This is the original sin. And this is the whole story, the biblical story of Adam and Eve eating the fruit of the tree of knowledge. Once they have eaten the fruit of knowledge they are driven out of paradise — not that somebody drove them out, not that God ordered them to get out of paradise; they themselves fell. Knowing they were no longer innocent, knowing they were separate from existence, knowing they were egos ... knowing created such a barrier, an iron barrier.

You ask me, "What is innocence?"

Vomit knowledge! The fruit of the tree of knowledge has to be vomited. That's what meditation is all about. Throw it out of your system: it is poison, pure poison. Live without knowledge, knowing that "I don't know." Function out of this state of not knowing and you will know what beauty is.

Socrates knows what beauty is, because he functions out of this state of not knowing. There is a knowledge that does not know, and there is an ignorance that knows. Become ignorant like Socrates and then a totally different quality enters your being: You become a child again, it is a rebirth. Your eyes are full of wonder again, each and everything that surrounds surprises. The bird on the wing, and you are thrilled! The sheer joy of seeing the bird on the wing — and it is as if you are on the wing. The dewdrop slipping from a lotus leaf, and the morning sun shining on it and creating a small rainbow around it, and the moment is so overwhelming ... the dewdrop slipping off the leaf, just on the verge of meeting with the infinite, disappearing into the lake — and it is as if you start slipping, as if your drop starts slipping into an ocean of godliness.

In the moment of innocence, not knowing, the difference between the observer and the observed evaporates. You are no longer separate from that which you are seeing, you are no longer separate from that which you are hearing.

Listening to me, right now, you can function in two ways. One is the way of knowledge: Chattering inside yourself, judging, evaluating, constantly thinking whether what I am saying is right or wrong, whether it fits with your theories or not, whether it is logical or illogical, scientific or unscientific, Christian or Hindu, whether you can go with it or not, whether you can swallow it or not, a thousand and one thoughts clamoring inside your mind, the inner talk, the inner traffic — this is one way of listening. But then you are listening from so far away that I will not be able to reach you. I go on trying, but I will not be able to reach you. You are really on some other planet: You are not here, you are not now. You are a Hindu, you are a Christian, you are a Mohammedan, you are a communist, but you are not here now. The Bible is there between me and you, or the Koran or the Gita. And I grope for you but I come across the barrier of the Koran, I grope for you but there is a queue of priests between me and you. This is the way of knowledge; this is the way of remaining deaf, of remaining blind, of remaining heartless.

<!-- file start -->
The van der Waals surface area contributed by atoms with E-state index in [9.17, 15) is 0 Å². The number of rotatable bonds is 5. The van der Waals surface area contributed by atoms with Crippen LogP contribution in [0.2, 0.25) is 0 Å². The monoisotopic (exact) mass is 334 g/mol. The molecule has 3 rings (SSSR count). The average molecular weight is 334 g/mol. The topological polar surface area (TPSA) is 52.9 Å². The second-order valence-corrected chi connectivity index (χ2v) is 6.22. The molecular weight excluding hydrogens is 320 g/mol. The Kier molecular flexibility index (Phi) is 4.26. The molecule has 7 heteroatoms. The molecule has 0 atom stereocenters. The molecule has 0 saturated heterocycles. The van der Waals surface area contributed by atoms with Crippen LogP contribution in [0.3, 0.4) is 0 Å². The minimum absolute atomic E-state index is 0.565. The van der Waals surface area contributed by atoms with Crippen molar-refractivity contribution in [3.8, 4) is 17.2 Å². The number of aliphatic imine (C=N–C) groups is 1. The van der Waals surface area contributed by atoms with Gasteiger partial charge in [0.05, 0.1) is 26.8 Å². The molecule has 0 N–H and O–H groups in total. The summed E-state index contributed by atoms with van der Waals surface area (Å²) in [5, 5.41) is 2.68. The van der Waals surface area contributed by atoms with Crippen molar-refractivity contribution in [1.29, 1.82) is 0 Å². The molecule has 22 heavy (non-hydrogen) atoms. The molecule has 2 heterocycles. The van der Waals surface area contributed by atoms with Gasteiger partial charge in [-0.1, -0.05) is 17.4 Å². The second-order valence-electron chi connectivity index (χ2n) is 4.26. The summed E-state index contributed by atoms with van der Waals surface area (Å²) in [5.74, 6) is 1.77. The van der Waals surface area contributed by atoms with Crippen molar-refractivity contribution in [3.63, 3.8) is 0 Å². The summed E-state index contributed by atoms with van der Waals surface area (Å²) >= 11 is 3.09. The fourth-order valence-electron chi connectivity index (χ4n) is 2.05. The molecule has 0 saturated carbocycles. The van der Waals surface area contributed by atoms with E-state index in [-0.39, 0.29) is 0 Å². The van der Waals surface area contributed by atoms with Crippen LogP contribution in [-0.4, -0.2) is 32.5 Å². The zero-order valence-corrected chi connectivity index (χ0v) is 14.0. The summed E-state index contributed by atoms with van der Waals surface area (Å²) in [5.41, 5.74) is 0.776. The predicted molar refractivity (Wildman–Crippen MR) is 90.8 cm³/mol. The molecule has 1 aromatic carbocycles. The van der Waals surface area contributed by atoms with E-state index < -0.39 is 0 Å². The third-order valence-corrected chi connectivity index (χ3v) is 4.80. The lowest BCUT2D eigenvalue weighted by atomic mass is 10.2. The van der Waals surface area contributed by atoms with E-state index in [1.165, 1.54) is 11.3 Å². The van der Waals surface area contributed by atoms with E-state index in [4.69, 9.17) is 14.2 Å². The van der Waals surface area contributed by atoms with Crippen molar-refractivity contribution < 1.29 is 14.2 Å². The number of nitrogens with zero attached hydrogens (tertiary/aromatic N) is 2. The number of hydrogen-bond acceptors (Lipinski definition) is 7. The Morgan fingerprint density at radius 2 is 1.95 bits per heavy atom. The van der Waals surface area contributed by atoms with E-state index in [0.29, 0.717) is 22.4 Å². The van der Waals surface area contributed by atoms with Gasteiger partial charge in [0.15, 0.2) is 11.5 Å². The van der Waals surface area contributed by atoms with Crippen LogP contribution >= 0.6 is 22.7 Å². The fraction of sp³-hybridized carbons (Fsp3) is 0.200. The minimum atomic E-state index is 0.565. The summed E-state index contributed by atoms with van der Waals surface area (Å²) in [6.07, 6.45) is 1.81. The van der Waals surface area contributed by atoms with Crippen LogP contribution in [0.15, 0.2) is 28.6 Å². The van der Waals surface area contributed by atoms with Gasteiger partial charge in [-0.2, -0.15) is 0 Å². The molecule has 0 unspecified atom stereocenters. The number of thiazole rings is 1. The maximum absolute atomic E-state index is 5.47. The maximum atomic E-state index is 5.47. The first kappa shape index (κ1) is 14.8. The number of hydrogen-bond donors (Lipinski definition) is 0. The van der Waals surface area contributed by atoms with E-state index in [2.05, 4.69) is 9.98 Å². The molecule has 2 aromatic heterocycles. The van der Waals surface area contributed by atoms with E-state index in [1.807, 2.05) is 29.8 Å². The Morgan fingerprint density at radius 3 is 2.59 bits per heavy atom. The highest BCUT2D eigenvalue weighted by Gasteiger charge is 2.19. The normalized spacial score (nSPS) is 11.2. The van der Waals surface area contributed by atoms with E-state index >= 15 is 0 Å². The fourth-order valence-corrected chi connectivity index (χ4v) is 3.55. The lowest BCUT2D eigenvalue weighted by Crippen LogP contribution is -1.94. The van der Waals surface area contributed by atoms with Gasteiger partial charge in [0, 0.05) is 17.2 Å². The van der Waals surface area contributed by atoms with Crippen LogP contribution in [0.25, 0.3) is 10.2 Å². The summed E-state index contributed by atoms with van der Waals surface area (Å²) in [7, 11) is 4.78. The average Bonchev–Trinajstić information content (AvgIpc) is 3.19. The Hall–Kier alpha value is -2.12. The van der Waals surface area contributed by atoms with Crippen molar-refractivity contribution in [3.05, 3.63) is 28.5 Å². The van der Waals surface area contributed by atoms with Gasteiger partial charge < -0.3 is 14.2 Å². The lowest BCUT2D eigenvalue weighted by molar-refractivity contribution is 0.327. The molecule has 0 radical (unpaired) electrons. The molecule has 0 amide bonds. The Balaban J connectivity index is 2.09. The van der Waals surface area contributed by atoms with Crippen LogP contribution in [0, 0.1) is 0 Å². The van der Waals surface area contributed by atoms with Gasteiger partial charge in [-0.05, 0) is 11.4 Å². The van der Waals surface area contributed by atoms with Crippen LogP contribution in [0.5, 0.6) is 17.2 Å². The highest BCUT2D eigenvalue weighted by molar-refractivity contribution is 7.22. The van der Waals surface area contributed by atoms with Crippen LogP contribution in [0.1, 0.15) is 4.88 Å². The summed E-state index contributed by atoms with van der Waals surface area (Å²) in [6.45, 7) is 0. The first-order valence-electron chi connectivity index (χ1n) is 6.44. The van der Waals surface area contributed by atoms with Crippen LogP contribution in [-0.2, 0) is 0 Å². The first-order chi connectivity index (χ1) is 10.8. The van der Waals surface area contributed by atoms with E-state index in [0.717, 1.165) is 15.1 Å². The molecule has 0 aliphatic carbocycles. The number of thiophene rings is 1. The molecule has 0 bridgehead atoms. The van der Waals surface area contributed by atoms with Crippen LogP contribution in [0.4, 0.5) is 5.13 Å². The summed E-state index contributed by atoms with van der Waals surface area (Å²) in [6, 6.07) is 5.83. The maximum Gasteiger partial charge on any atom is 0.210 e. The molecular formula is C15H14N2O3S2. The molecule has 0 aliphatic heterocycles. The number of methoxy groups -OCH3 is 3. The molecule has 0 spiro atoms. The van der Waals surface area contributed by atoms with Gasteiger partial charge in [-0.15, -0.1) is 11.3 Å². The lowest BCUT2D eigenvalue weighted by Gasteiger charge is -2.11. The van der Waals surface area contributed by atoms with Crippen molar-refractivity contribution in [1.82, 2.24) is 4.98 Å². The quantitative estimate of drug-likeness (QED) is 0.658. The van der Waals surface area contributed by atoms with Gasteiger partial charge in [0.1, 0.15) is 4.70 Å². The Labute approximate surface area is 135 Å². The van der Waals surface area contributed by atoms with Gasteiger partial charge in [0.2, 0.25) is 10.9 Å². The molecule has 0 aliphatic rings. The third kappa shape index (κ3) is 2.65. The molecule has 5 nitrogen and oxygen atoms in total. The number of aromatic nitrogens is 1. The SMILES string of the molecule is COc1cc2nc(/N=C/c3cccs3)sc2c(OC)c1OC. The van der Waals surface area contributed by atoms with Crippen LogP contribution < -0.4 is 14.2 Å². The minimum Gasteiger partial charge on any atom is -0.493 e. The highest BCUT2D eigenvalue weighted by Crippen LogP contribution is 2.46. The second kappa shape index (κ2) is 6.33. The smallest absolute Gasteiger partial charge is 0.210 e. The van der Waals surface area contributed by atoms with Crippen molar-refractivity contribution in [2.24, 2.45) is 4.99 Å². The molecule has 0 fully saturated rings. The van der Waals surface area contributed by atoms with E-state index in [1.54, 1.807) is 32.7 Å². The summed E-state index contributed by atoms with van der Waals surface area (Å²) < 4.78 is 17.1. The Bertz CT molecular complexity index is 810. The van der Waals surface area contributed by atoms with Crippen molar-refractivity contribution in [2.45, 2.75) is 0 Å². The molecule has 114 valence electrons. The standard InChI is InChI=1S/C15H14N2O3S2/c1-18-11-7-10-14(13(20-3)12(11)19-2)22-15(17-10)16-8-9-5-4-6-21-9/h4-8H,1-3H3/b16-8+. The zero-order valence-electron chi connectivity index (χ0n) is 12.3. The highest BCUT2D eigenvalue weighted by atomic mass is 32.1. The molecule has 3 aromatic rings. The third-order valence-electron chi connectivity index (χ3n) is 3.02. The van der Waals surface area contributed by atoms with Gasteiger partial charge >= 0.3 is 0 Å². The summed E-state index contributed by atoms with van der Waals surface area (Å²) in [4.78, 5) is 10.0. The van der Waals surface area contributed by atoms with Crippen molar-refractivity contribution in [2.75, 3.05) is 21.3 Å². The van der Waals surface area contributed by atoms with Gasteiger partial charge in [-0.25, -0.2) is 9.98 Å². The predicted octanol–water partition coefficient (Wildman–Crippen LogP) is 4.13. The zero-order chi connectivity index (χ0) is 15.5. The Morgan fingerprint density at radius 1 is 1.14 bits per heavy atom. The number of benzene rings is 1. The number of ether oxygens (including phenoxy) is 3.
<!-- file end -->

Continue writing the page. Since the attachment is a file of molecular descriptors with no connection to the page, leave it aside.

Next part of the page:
There is another way of listening too: just listening, nothing between me and you. Then there is immediacy, contact, meeting, communion. Then you don't interpret, because you are not worried whether it is right or wrong. Nothing is right, nothing is wrong. In that moment of innocence one does not evaluate. There is nothing to evaluate with, no criterion, no a priori knowledge, no already-arrived-at conclusion, nothing to compare with. You can only listen, just as one listens to the sound of running water in the hills, or a solo flute player in the forest, or somebody playing on the guitar. You listen.


Excerpted from Innocence, Knowledge, and Wonder by Osho. Copyright © 2011 OSHO International Foundation. Excerpted by permission of St. Martin's Press.
All rights reserved. No part of this excerpt may be reproduced or reprinted without permission in writing from the publisher.
Excerpts are provided by Dial-A-Book Inc. solely for the personal use of visitors to this web site.

Meet the Author

Osho is one of the most provocative and inspiring spiritual teachers of the twentieth century. Known for his revolutionary contribution to the science of inner transformation, the influence of his teachings continues to grow, reaching seekers of all ages in virtually every country of the world. He is the author of many books, including Love, Freedom, Aloneness; The Book of Secrets; and Innocence, Knowledge, and Wonder.

Osho is one of the most provocative and inspiring spiritual teachers of the twentieth century. Known for his revolutionary contribution to the science of inner transformation, the influence of his teachings continues to grow, reaching seekers of all ages in virtually every country of the world. He is the author of many books, including Love, Freedom, Aloneness; The Book of Secrets; and Innocence, Knowledge, and Wonder.